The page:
This calendar of saints is drawn from several denominations, sects, and traditions. Although it will no longer be updated daily, the index on the right will guide visitors to a saint celebrated on any day they choose. Additional saints will be added as they present themselves to Major.

Monday, July 30, 2012

July 30 -- Feast of Saint Peter Chrysologus

The Homily Doctor
Peter's bio didn't seem very promising, but since he is a Doctor of the Church, he gets an automatic berth.  Fortunately, there are a couple of cool things to relate about him. 

He is known as the Doctor of Homilies.  Google's dictionary service offers two definitions of homily.  The first says that it is a religious discourse for spiritual edification, a sermon.  The second says that it is a tedious moralizing discourse.  I'll confess that when I saw that Saint Peter Chrysologus is the Doctor of Homilies, my mind ran to the second definition.  Happily, however, he was famous for short, clear, and inspiring sermons -- apparently he honed them because he was afraid of boring his audiences.  In fact his cognomen Chrysologus, meaning golden word, was given to him by the very influential Empress Galla Placidia, who admired his style.  Seminaries should have a required course in the Oratorical Style of Saint Peter Chrysologus.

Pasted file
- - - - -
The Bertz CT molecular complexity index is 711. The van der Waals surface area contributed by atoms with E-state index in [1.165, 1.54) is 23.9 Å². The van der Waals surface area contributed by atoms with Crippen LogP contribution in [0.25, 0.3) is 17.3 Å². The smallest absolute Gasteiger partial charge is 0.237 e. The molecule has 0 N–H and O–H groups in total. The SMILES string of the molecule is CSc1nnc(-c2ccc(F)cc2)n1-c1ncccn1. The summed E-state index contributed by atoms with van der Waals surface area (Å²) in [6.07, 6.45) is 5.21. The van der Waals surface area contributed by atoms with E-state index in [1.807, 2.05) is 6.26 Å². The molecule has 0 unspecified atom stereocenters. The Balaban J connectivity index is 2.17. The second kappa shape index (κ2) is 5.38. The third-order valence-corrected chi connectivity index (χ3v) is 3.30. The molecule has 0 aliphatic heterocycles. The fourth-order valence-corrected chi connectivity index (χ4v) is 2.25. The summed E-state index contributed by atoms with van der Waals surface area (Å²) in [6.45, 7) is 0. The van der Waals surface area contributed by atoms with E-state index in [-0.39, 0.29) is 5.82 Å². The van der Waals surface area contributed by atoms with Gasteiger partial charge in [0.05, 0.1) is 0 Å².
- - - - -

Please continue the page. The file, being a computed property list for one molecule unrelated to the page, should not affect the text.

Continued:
Talk to Pope Sixtus -- it was his dream, not mine
He actually had a rough start as a bishop.  The bishop of Ravenna was a big deal in the fifth century.  Rome had become such a rotten, dangerous place, the emperors (and later kings of Italy) often governed from Ravenna.  The bishop of that city, therefore, would probably have more influence with the government than the emperor himself.  When the bishop of Ravenna died, the folks there selected a nominee to replace him and asked Bishop Cornelius of Imola to escort him to the Pope for confirmation.  Bishop Cornelius put together an appropriate delegation, including his deacon, Peter.  When the Pope saw Peter, he recalled a dream in which Saint Peter (Simon, the Rock) and Saint Apollinaris, the first bishop of Ravenna, had appeared to him.  In the vision, they showed him the next bishop of Ravenna: it was of course Peter and not the poor humiliated sot whose nomination was rejected.  As one would expect, Peter was received coolly by the folks in Ravenna, though in time they warmed to him -- short sermons probably had much to do with that. 

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